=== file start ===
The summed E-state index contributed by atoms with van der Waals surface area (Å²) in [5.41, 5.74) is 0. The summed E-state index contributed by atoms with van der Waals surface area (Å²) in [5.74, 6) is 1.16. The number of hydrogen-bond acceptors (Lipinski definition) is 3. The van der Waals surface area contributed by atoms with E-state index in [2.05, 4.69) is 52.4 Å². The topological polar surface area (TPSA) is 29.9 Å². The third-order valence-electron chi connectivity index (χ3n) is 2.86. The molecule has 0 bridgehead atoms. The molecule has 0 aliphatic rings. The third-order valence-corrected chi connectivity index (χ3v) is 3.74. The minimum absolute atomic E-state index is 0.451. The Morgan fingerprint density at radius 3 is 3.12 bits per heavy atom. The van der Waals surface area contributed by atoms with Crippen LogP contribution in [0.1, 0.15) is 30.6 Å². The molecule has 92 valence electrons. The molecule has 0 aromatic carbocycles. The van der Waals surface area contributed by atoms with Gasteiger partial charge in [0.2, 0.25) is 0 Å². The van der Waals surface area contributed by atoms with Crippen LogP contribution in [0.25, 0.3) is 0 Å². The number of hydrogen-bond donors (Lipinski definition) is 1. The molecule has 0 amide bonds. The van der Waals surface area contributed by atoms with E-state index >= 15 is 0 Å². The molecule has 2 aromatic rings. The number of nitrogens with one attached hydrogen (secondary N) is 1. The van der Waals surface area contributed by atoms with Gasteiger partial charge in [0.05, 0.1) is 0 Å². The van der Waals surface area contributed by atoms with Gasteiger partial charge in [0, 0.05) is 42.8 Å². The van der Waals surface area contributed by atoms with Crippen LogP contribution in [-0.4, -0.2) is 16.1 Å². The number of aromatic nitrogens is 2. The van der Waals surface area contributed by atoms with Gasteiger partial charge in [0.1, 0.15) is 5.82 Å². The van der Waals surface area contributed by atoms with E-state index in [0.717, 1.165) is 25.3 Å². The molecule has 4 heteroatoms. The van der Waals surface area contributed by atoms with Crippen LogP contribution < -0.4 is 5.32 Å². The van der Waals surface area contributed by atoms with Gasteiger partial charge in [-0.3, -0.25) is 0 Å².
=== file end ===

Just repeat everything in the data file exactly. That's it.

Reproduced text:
The summed E-state index contributed by atoms with van der Waals surface area (Å²) in [5.41, 5.74) is 0. The summed E-state index contributed by atoms with van der Waals surface area (Å²) in [5.74, 6) is 1.16. The number of hydrogen-bond acceptors (Lipinski definition) is 3. The van der Waals surface area contributed by atoms with E-state index in [2.05, 4.69) is 52.4 Å². The topological polar surface area (TPSA) is 29.9 Å². The third-order valence-electron chi connectivity index (χ3n) is 2.86. The molecule has 0 bridgehead atoms. The molecule has 0 aliphatic rings. The third-order valence-corrected chi connectivity index (χ3v) is 3.74. The minimum absolute atomic E-state index is 0.451. The Morgan fingerprint density at radius 3 is 3.12 bits per heavy atom. The van der Waals surface area contributed by atoms with Crippen LogP contribution in [0.1, 0.15) is 30.6 Å². The molecule has 92 valence electrons. The molecule has 0 aromatic carbocycles. The van der Waals surface area contributed by atoms with Gasteiger partial charge in [0.2, 0.25) is 0 Å². The van der Waals surface area contributed by atoms with Crippen LogP contribution in [0.25, 0.3) is 0 Å². The number of hydrogen-bond donors (Lipinski definition) is 1. The molecule has 0 amide bonds. The van der Waals surface area contributed by atoms with E-state index >= 15 is 0 Å². The molecule has 2 aromatic rings. The number of nitrogens with one attached hydrogen (secondary N) is 1. The van der Waals surface area contributed by atoms with Gasteiger partial charge in [0.05, 0.1) is 0 Å². The van der Waals surface area contributed by atoms with Gasteiger partial charge in [0, 0.05) is 42.8 Å². The van der Waals surface area contributed by atoms with Crippen LogP contribution in [-0.4, -0.2) is 16.1 Å². The number of aromatic nitrogens is 2. The van der Waals surface area contributed by atoms with Gasteiger partial charge in [0.1, 0.15) is 5.82 Å². The van der Waals surface area contributed by atoms with E-state index in [0.717, 1.165) is 25.3 Å². The molecule has 4 heteroatoms. The van der Waals surface area contributed by atoms with Crippen LogP contribution < -0.4 is 5.32 Å². The van der Waals surface area contributed by atoms with Gasteiger partial charge in [-0.3, -0.25) is 0 Å².